As a recent college graduate, I am a prime example of why we are suffering from a shortage of teachers. After graduating with a degree in engineering, I realized I had a desire to teach and began looking in to what it would take to do so. With my engineering background, I realized I might make a good candidate for a high school math teacher.
I found that if I invested enough time, I could get certified to teach math, but there was a problem: money. After looking into the well-defined pay grades for teachers with zero years of experience, I realized I would make less than $30,000 a year ? $29,750 to be exact. I also saw the less-than-awe-inspiring pay increases each year. Despite my passion for teaching, I began to pursue other career goals. It made me wonder how many other opportunities for well-qualified teachers our state has missed due to uncompetitive salaries.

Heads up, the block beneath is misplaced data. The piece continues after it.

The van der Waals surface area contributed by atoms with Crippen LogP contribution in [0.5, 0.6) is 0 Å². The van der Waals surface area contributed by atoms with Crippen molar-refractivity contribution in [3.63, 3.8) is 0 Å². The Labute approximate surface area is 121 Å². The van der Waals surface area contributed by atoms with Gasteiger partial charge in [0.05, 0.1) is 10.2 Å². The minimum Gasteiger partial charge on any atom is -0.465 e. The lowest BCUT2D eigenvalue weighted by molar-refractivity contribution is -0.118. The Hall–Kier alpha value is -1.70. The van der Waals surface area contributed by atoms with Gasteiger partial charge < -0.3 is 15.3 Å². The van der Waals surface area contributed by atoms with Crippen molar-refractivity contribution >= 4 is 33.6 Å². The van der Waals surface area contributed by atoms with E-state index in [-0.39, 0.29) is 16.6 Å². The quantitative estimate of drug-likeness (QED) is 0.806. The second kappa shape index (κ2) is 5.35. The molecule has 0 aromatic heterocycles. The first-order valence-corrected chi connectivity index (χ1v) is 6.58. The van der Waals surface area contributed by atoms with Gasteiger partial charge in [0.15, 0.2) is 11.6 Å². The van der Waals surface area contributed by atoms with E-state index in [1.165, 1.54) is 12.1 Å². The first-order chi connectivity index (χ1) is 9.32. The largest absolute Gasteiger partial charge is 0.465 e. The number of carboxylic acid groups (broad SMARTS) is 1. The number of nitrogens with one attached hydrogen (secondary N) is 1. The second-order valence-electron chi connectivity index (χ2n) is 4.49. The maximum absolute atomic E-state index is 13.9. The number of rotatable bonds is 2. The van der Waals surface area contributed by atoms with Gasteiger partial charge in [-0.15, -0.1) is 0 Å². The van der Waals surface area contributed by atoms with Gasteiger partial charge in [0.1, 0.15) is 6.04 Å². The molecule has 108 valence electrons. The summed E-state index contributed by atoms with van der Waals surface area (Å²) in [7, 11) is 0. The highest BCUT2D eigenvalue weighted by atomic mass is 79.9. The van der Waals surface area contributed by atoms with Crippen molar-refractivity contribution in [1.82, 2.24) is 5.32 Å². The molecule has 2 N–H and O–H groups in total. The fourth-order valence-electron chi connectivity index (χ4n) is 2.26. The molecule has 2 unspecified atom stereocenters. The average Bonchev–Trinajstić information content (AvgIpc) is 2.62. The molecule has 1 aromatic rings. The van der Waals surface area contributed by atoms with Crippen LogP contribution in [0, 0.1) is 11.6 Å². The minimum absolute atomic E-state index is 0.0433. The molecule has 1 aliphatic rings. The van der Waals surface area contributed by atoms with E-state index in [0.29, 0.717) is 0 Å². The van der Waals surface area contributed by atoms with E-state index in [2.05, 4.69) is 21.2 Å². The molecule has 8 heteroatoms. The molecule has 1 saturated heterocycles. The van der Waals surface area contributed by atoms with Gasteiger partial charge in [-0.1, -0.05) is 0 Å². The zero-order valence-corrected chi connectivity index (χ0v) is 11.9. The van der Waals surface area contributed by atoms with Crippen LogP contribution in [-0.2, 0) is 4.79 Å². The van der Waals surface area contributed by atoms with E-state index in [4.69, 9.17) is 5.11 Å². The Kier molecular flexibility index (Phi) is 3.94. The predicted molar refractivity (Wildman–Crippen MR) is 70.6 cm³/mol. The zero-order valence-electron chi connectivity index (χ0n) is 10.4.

Over the past decade state government has provided North Carolina teachers with generous pay raises and teaching bonuses. It seems little if any of those resources have been have directed toward raising starting salaries for new teachers. It is true when you include compensation and benefits, pay for North Carolina teachers is above the national average. It is also true that in many areas starting salaries for new teachers are too low to attract qualified young professionals. Raising starting teacher salaries needn’t be difficult. It can be done by better targeting existing resources and by creating more innovative pay plans. Making starting teacher salaries more competitive is a small step, but one that could have a big impact on convincing others like myself to return to the classroom and do their part in ending our statewide teacher shortage.